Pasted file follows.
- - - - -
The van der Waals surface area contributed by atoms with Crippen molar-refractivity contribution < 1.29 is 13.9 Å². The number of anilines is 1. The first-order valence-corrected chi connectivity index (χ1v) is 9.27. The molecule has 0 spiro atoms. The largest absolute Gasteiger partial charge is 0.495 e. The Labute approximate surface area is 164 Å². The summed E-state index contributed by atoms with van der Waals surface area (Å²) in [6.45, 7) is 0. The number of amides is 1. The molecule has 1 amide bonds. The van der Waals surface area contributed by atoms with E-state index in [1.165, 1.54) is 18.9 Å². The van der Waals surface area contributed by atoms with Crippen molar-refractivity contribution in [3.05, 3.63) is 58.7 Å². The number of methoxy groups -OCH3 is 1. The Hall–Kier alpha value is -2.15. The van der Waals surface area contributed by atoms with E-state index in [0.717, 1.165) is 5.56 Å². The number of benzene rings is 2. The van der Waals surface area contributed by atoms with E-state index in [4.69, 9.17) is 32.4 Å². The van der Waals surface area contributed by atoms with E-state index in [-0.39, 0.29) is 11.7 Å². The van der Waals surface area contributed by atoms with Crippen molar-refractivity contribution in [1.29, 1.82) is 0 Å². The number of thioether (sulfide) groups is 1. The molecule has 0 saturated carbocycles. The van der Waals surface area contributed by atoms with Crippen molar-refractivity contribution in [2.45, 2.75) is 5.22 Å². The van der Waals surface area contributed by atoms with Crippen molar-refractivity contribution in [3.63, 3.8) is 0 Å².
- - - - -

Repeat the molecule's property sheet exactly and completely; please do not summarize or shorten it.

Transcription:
The van der Waals surface area contributed by atoms with Crippen molar-refractivity contribution < 1.29 is 13.9 Å². The number of anilines is 1. The first-order valence-corrected chi connectivity index (χ1v) is 9.27. The molecule has 0 spiro atoms. The largest absolute Gasteiger partial charge is 0.495 e. The Labute approximate surface area is 164 Å². The summed E-state index contributed by atoms with van der Waals surface area (Å²) in [6.45, 7) is 0. The number of amides is 1. The molecule has 1 amide bonds. The van der Waals surface area contributed by atoms with E-state index in [1.165, 1.54) is 18.9 Å². The van der Waals surface area contributed by atoms with Crippen molar-refractivity contribution in [3.05, 3.63) is 58.7 Å². The number of methoxy groups -OCH3 is 1. The Hall–Kier alpha value is -2.15. The van der Waals surface area contributed by atoms with E-state index in [0.717, 1.165) is 5.56 Å². The number of benzene rings is 2. The van der Waals surface area contributed by atoms with E-state index in [4.69, 9.17) is 32.4 Å². The van der Waals surface area contributed by atoms with E-state index in [-0.39, 0.29) is 11.7 Å². The van der Waals surface area contributed by atoms with Crippen molar-refractivity contribution in [1.29, 1.82) is 0 Å². The number of thioether (sulfide) groups is 1. The molecule has 0 saturated carbocycles. The van der Waals surface area contributed by atoms with Crippen molar-refractivity contribution in [2.45, 2.75) is 5.22 Å². The van der Waals surface area contributed by atoms with Crippen molar-refractivity contribution in [3.63, 3.8) is 0 Å².